The Impact of Parental Death in Childhood on Sons' and Daughters' Status Attainment in Young Adulthood in the Netherlands, 1850-1952. By: Rosenbaum-Feldbrügge, Matthias. Demography. Oct2019, Vol. 56 Issue 5, p1827-1854. 28p.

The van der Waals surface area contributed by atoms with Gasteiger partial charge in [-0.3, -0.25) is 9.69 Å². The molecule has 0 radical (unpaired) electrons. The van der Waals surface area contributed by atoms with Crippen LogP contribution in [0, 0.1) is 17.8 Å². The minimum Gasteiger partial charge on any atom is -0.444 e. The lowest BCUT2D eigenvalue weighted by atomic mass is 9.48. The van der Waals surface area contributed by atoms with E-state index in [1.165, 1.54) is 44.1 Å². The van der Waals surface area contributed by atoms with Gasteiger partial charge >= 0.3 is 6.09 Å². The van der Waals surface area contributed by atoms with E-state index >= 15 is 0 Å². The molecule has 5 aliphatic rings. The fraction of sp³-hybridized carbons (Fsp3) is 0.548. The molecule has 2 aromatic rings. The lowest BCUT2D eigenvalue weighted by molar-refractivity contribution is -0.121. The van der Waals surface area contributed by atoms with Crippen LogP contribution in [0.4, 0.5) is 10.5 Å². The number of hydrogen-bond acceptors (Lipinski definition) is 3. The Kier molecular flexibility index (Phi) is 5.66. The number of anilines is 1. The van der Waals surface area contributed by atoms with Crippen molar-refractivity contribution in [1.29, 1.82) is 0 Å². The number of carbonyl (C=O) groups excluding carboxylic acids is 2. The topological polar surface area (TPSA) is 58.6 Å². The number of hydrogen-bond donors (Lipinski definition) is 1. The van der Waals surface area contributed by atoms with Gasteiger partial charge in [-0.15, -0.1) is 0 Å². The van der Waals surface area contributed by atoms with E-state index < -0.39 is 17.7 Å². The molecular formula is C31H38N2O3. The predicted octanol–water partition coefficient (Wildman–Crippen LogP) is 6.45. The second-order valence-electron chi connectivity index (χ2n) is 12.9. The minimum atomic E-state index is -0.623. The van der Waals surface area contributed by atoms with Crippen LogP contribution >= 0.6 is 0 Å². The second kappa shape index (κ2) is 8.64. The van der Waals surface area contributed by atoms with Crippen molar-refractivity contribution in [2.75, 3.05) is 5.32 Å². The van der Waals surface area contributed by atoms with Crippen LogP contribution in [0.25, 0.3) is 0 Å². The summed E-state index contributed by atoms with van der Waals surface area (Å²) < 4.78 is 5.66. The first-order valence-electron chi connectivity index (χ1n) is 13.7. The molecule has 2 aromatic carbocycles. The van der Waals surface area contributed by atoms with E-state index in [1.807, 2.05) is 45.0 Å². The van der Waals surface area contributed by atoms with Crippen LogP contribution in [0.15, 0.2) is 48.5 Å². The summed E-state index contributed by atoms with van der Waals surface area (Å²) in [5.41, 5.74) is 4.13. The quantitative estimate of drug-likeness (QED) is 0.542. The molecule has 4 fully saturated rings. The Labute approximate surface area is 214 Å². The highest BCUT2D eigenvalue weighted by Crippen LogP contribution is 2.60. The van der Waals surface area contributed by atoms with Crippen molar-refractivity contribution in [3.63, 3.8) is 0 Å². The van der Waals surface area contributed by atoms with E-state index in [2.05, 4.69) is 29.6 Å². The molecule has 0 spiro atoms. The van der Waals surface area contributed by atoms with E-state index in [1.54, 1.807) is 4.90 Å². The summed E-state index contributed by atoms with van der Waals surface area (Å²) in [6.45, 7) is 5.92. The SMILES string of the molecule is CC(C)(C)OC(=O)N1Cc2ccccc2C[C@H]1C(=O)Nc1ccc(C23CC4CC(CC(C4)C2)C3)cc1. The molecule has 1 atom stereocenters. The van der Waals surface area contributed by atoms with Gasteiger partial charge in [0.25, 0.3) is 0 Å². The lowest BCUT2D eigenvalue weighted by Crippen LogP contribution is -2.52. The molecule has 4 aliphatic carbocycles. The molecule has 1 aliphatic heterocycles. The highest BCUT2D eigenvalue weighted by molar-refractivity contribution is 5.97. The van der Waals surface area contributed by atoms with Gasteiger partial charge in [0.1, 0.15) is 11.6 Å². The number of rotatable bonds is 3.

Previous research on the impact of parental loss on labor market outcomes in adulthood has often suffered from low sample sizes. To generate further insights into the long-term consequences of parental death, I use the Historical Sample of the Netherlands (HSN). The HSN contains occupational information on life courses of a sample of more than 8,000 males and almost 7,000 females born between 1850 and 1922, a period of important labor market transformations. Roughly 20 % of the sample population experienced parental death before age 16. Linear regression models show that maternal loss is significantly associated with lower occupational position in adulthood for both men and women, which points to the crucial importance of maternal care in childhood for socioeconomic outcomes in later life. This interpretation is supported by the finding that a stepmother’s entry into the family is positively related with sons’ occupational position later in life. In contrast to expectations, the loss of economic resources related to the father’s death is generally not associated with lower status attainment in adulthood for men or for women. The results indicate, however, that the negative consequences of paternal death on men’s socioeconomic outcomes decreased over time, illustrating the complex interaction between individual life courses and surrounding labor market transformations.